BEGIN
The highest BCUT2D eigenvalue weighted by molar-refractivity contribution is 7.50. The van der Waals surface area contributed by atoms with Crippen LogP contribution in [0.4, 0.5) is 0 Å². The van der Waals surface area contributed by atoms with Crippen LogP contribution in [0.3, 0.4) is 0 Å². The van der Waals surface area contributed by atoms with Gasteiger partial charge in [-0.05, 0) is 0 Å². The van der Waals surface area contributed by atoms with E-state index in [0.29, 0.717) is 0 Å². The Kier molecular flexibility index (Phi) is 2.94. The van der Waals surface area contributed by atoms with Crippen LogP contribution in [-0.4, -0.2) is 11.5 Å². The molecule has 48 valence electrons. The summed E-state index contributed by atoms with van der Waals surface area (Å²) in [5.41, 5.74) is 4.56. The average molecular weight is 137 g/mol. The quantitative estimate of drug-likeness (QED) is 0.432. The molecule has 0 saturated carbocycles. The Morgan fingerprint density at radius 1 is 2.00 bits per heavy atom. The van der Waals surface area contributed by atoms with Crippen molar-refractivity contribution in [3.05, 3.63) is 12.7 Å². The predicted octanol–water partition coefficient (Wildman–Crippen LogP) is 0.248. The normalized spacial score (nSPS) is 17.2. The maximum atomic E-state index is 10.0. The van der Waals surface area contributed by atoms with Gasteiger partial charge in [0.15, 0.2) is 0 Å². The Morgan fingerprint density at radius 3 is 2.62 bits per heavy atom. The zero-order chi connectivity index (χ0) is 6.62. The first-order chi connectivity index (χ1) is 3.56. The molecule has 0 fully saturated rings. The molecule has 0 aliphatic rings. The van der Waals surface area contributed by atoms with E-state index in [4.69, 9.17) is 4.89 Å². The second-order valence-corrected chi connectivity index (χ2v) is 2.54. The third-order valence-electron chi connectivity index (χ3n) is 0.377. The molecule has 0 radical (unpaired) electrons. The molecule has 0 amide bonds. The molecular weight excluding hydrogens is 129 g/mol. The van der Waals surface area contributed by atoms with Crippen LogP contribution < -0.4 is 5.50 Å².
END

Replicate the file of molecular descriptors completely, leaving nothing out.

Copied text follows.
The highest BCUT2D eigenvalue weighted by molar-refractivity contribution is 7.50. The van der Waals surface area contributed by atoms with Crippen LogP contribution in [0.4, 0.5) is 0 Å². The van der Waals surface area contributed by atoms with Crippen LogP contribution in [0.3, 0.4) is 0 Å². The van der Waals surface area contributed by atoms with Gasteiger partial charge in [-0.05, 0) is 0 Å². The van der Waals surface area contributed by atoms with E-state index in [0.29, 0.717) is 0 Å². The Kier molecular flexibility index (Phi) is 2.94. The van der Waals surface area contributed by atoms with Crippen LogP contribution in [-0.4, -0.2) is 11.5 Å². The molecule has 48 valence electrons. The summed E-state index contributed by atoms with van der Waals surface area (Å²) in [5.41, 5.74) is 4.56. The average molecular weight is 137 g/mol. The quantitative estimate of drug-likeness (QED) is 0.432. The molecule has 0 saturated carbocycles. The Morgan fingerprint density at radius 1 is 2.00 bits per heavy atom. The van der Waals surface area contributed by atoms with Crippen molar-refractivity contribution in [3.05, 3.63) is 12.7 Å². The predicted octanol–water partition coefficient (Wildman–Crippen LogP) is 0.248. The normalized spacial score (nSPS) is 17.2. The maximum atomic E-state index is 10.0. The van der Waals surface area contributed by atoms with Gasteiger partial charge in [0.15, 0.2) is 0 Å². The Morgan fingerprint density at radius 3 is 2.62 bits per heavy atom. The zero-order chi connectivity index (χ0) is 6.62. The first-order chi connectivity index (χ1) is 3.56. The molecule has 0 fully saturated rings. The molecule has 0 aliphatic rings. The van der Waals surface area contributed by atoms with E-state index in [4.69, 9.17) is 4.89 Å². The second-order valence-corrected chi connectivity index (χ2v) is 2.54. The third-order valence-electron chi connectivity index (χ3n) is 0.377. The molecule has 0 radical (unpaired) electrons. The molecule has 0 amide bonds. The molecular weight excluding hydrogens is 129 g/mol. The van der Waals surface area contributed by atoms with Crippen LogP contribution < -0.4 is 5.50 Å².